What is a Net:
A ‘Net’ is a regularly scheduled communications network and normally refers to radio communications. A Net is a great way to practice and become proficient with equipment while meeting and keeping in contact with other like-minded preppers, patriots and redoubters in your area or region. There are several ways you can participate in the Nets! It can be as easy as monitoring your FRS radio, checking in on your 2m radio or for more advanced operators (with more capabilities) joining the digital nets. Help us strengthen the AmRRON network by Joining or Starting a Net.
Types of Nets:
Local Nets– These are local range nets using FRS, MURS, CB (license not required) and 2m or 70cm (license required). If you do not have a Ham Radio license, you can still monitor the 2m and 70cm nets and check-in on FRS, MURS or CB during the CH3 project relays.
Sub-Regional Nets– These are High Frequency (HF) nets on 40m/80m, limited to sub-regions depending on conditions. A General Class Radio License and a HF radio is required to transmit during these nets. However, you can monitor using a Shortwave Radio with SSB and check in using the the Monitoring only check-in Form online.
Regional/National Nets– The National net is a 20m net that can be heard across the entire United States if conditions are optimal using High Frequency (HF). There are also four regional rolling nets (Pacific, Mountain, Central and Eastern) on 40m/80m to ensure nationwide coverage and connectivity between the regions. If you do not have HF capabilities, you can monitor using a Shortwave Radio with SSB and check in using the the Monitoring only check-in Form online.
TAPRN Regional Nets– TAPRN stands for The American Preparedness Radio Net. TAPRN runs a weekly Eastern Regional 40m/80m HF net. After the NCS takes check-ins, they discuss a topic related to self reliance and preparedness.
Other Nets of Interest– These nets are not affiliated with AmRRON, but were recommended as useful resources for monitoring for news, events, and other information. These are already established nets where Hams are likely to congregate. If you know of a net that could be a useful source for monitoring radio traffic in TEOTWAWKI, let us know.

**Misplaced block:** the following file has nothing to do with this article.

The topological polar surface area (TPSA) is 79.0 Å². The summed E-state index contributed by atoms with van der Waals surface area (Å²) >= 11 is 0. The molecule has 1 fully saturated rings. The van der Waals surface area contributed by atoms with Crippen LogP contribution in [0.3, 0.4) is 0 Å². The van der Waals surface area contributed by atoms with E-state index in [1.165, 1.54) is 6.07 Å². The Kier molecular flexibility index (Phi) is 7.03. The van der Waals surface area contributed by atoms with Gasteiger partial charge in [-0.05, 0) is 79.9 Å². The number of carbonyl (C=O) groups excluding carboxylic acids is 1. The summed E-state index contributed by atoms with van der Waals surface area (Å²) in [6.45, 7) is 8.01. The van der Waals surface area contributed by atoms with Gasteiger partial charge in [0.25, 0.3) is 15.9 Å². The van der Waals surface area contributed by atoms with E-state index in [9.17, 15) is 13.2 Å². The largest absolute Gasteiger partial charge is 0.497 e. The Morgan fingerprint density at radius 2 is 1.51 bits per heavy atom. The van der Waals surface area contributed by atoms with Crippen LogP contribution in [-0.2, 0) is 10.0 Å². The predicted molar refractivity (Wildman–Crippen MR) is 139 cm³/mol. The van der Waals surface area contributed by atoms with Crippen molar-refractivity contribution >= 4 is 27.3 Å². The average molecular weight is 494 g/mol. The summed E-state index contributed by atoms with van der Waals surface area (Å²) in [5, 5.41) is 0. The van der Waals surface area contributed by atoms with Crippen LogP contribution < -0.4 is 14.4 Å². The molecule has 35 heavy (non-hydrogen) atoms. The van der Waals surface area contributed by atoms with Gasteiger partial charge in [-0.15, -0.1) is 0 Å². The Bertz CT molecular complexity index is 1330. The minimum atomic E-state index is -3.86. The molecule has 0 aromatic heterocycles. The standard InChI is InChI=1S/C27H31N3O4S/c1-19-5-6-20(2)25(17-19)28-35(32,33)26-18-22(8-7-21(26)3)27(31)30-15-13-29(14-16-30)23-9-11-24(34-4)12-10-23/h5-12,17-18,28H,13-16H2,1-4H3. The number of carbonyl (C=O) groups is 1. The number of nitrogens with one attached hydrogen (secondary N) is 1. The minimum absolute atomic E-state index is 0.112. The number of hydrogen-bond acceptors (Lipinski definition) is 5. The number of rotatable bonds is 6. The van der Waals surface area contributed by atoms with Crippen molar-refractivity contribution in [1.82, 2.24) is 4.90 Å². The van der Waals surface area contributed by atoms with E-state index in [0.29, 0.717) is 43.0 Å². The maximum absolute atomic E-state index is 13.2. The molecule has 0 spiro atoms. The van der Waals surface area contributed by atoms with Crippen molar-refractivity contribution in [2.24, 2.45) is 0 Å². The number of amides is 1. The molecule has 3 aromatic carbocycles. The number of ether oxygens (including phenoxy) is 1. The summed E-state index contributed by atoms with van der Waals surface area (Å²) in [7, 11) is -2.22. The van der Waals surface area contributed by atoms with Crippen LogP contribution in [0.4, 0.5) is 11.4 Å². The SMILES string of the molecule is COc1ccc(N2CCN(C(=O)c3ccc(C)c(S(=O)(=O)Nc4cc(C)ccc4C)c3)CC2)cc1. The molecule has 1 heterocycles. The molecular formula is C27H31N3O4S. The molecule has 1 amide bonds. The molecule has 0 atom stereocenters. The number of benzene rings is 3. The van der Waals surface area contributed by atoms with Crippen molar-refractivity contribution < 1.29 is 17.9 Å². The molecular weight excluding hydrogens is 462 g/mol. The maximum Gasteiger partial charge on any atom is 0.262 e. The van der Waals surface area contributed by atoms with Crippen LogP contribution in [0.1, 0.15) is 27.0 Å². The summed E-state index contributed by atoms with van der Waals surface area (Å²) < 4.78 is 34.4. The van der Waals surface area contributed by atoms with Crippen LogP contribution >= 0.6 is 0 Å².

How to Join a Net:
Select one of the nets from the directories listed above based on your communications capabilities and location. Tune to the correct channel/frequency at the scheduled time, and you will be directed by the Net Control Station running the net when to check-in. If you do not see a net in your area, you can start one! Continue with the instructions below.
Important: DO NOT use your AmRRON CODE NAME on the Ham Radio bands (use your FCC call sign) DO NOT use your FCC CALL sign on the non licensed comms (FRS/MURS/CB), use your AmRRON CODE NAME.
How to start a Net:
Before you consider starting a new AmRRON net, you must complete a Net Control Station Application form. The application will provide us more information regarding your communications capabilities and any NCS experience you may have. Note: previous experience is not required. The application form also lists the roles and responsibilities as a future NCS. Once you have completed the NCS application process you are able to submit a request for a new AmRRON net. Continue with the instructions below.
AmRRON Net Defined:
An AmRRON Net is one which specifically identifies itself as an AmRRON Net in the preamble, and refers net participants to the website, AmRRON.com for more information. AmRRON Nets also encourage membership and include one or more of the following:
- A portion of the net (5 minutes) participants are encouraged to attempt to make CH3 contacts on CB, FRS, or MURS (for local nets).
- Instructions are given for persons listening who cannot check in by radio, to fill out the Net Check-In Form at the website.
- When available, distributing the most recent Net Word Of The Week and Authentication Number to the net.
Note: Some nets are jointly held with other patriot/preparedness radio networks. For example, there are AmRRON/Oathkeeper Nets that are conducted, encouraging participation from two or more groups, but are announced as such, with all participating groups mentioned. If ‘AmRRON’ is mentioned in the preamble and during the net, it would meet the requirements for being listed on the Net Calendar as an AmRRON Net.
Submit Request for New Net:
After completing the NCS application process, you are able to submit a request for a new net. Check the net directories and verify there is not an existing net in your area during the time you will be requesting. If there are no conflicts, complete the request form using the link below:
Once your request is reviewed and approved, you will receive email confirmation and the net will be listed on the Scheduled Nets Calendar and the Net Directory.
Scheduled Nets Update Request:
As NCS, you will be responsible for submitting any updates to your net. This includes, but is not limited to, changes to week, day, time, frequency, mode, etc.
If you have additional questions, contact us at email@example.com. Including your AmRRON Code Name.